Dominican Republic Revokes Citizenship for Ethnic Haitians

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The Constitutional Court of the Dominican Republic ruled Sept. 23 to retroactively strip citizenship from people born in the country after 1929 whose parents had an irregular migratory status. The sentence refers to the case of 29-year-old Juliana Deguis Pierre, the daughter of Haitian parents who according to the court does not fulfill the requirements in order to be registered as a Dominican citizen. The regulatory action will affect around 210,000 people of Haitian origin born in the Dominican Republic who due to this measure would face statelessness and restriction of their rights.

Amnesty International appealed to the Dominican government not to apply the sentence of the Constitutional Court.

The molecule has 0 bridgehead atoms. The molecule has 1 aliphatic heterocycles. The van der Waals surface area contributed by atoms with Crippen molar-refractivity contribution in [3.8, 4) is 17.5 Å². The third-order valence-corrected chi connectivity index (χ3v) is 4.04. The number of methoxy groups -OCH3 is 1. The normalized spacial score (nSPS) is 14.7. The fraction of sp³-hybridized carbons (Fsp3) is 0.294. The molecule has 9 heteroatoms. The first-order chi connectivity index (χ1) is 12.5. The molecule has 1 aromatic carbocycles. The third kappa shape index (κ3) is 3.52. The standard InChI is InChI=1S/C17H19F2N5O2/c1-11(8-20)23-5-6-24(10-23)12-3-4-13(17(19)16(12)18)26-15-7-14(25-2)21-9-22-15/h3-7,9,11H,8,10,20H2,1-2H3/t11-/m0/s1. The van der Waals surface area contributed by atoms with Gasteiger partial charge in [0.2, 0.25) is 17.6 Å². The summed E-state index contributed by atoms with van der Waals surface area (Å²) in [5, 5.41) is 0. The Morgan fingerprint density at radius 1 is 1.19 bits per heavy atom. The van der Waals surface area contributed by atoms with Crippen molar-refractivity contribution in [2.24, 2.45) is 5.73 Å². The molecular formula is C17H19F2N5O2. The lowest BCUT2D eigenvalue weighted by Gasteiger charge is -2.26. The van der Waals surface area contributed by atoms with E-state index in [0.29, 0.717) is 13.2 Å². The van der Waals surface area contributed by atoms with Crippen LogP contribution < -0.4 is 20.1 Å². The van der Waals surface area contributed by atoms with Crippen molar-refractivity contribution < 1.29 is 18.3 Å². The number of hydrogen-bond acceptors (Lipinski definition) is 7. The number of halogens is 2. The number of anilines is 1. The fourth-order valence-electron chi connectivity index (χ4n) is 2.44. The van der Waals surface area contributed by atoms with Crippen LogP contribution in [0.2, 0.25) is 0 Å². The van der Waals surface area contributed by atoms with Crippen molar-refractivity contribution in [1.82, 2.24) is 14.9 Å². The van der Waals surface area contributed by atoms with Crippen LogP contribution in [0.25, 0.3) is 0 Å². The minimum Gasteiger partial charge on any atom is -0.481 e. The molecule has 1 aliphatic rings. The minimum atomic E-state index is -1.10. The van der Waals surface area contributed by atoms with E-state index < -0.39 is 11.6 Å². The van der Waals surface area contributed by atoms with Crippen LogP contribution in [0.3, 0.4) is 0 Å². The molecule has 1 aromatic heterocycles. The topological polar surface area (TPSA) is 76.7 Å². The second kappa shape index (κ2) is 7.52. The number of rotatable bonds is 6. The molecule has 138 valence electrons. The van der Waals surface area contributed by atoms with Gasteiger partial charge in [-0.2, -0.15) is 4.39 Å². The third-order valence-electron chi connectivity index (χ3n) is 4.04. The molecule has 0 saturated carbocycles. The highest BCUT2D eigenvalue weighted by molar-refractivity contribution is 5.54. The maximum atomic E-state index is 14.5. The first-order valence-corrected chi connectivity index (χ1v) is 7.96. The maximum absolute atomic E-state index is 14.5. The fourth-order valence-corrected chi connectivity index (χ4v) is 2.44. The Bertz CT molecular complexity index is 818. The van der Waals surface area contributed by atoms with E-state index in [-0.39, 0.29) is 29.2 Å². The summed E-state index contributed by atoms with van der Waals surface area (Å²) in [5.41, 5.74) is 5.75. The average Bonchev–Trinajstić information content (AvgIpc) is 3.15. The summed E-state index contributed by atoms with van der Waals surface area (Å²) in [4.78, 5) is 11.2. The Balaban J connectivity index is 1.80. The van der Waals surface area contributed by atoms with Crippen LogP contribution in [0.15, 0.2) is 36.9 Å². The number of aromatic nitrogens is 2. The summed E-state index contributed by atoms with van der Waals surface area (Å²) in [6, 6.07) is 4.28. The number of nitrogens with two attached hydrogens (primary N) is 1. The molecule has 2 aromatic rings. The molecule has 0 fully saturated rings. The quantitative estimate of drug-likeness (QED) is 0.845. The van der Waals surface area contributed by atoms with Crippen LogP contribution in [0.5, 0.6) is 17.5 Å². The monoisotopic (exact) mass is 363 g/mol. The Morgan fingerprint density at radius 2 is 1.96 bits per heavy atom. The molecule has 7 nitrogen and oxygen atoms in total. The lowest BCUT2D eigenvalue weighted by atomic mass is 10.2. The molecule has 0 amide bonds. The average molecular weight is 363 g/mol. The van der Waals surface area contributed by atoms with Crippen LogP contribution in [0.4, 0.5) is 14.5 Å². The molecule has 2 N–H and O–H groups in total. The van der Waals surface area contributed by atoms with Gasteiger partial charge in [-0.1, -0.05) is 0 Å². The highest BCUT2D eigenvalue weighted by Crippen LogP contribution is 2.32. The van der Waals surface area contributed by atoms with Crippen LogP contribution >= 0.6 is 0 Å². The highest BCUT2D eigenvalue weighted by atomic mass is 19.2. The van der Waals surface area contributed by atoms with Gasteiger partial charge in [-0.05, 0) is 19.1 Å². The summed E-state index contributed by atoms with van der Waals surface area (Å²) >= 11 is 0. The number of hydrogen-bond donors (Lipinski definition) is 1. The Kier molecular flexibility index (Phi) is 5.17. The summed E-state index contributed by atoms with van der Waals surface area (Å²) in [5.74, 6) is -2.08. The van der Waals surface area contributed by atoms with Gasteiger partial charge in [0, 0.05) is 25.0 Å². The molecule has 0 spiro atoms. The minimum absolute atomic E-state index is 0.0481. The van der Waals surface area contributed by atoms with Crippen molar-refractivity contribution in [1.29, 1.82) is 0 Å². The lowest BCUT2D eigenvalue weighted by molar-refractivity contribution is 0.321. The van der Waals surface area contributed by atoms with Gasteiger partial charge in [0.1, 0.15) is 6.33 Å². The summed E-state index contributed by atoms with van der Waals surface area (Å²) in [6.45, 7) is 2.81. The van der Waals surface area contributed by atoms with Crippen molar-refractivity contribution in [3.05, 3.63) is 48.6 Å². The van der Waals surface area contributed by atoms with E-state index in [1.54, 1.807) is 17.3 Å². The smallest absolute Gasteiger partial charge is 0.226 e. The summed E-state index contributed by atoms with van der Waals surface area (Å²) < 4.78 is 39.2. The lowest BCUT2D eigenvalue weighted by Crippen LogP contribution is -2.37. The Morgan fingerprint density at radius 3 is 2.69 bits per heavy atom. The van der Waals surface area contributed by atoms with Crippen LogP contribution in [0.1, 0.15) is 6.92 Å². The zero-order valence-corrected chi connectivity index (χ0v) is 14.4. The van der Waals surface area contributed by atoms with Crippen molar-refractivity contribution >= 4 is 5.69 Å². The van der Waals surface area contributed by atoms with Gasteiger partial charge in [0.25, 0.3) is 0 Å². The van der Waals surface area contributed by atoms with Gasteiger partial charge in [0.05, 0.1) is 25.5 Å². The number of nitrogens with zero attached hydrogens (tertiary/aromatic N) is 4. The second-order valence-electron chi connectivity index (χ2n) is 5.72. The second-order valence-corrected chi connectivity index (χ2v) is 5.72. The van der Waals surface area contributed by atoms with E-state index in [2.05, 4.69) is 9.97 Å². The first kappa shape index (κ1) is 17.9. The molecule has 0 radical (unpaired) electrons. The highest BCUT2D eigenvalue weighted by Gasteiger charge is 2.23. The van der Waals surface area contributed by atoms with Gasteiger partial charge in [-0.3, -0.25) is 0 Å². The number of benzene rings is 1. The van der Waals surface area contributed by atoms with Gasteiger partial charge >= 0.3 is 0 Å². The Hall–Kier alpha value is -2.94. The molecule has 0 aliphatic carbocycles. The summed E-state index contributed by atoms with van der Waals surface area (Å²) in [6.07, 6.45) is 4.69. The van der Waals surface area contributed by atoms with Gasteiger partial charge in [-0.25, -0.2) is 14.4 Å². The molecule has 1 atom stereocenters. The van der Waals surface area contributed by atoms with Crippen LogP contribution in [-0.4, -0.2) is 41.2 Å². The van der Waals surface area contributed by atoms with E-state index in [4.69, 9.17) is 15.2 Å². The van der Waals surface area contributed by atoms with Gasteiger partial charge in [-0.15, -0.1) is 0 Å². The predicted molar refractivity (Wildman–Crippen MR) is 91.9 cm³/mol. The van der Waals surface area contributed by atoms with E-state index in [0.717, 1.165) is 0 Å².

"The full implementation of this ruling will have a devastating impact on the lives of hundreds of thousands of people whose identity documents would be cancelled and, therefore, would see many of their human rights -- freedom of movement, education, work and access to healthcare -- totally denied," said Chiara Liguori, Amnesty International researcher on the Caribbean, who added that the ruling is the last of a number of administrative, legislative and judicial decisions that since the early 2000s have had the effect of retroactively depriving Dominicans of Haitian descent of their Dominican nationality.

The ruling, Amnesty International says, also violates the Dominican Constitution which clearly prohibits the approval of retroactive measures. Nevertheless, Dominican authorities like the president of the Senate, Reinaldo Pared Pérez, consider it "an act of full sovereignty."

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